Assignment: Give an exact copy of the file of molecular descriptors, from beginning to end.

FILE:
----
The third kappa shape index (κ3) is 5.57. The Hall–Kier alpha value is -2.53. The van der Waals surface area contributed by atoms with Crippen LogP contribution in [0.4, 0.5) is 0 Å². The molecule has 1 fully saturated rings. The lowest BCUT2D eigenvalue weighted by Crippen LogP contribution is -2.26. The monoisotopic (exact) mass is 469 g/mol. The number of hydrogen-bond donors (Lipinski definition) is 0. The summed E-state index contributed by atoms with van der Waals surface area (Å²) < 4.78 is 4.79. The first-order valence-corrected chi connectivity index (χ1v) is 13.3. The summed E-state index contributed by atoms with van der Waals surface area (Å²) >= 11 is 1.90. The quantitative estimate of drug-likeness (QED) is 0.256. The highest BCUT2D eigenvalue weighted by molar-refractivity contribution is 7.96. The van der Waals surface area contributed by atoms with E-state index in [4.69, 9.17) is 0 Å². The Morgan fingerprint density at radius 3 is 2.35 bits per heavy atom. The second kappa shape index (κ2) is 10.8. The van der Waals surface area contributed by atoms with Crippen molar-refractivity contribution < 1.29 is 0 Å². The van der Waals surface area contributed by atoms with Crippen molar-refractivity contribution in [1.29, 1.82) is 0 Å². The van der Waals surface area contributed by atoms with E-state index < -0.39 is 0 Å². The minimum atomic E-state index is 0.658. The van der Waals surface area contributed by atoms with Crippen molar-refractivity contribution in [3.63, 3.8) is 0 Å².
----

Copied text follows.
The third kappa shape index (κ3) is 5.57. The Hall–Kier alpha value is -2.53. The van der Waals surface area contributed by atoms with Crippen LogP contribution in [0.4, 0.5) is 0 Å². The molecule has 1 fully saturated rings. The lowest BCUT2D eigenvalue weighted by Crippen LogP contribution is -2.26. The monoisotopic (exact) mass is 469 g/mol. The number of hydrogen-bond donors (Lipinski definition) is 0. The summed E-state index contributed by atoms with van der Waals surface area (Å²) < 4.78 is 4.79. The first-order valence-corrected chi connectivity index (χ1v) is 13.3. The summed E-state index contributed by atoms with van der Waals surface area (Å²) >= 11 is 1.90. The quantitative estimate of drug-likeness (QED) is 0.256. The highest BCUT2D eigenvalue weighted by molar-refractivity contribution is 7.96. The van der Waals surface area contributed by atoms with E-state index in [4.69, 9.17) is 0 Å². The Morgan fingerprint density at radius 3 is 2.35 bits per heavy atom. The second kappa shape index (κ2) is 10.8. The van der Waals surface area contributed by atoms with Crippen molar-refractivity contribution < 1.29 is 0 Å². The van der Waals surface area contributed by atoms with Crippen molar-refractivity contribution in [1.29, 1.82) is 0 Å². The van der Waals surface area contributed by atoms with E-state index < -0.39 is 0 Å². The minimum atomic E-state index is 0.658. The van der Waals surface area contributed by atoms with Crippen molar-refractivity contribution in [3.63, 3.8) is 0 Å².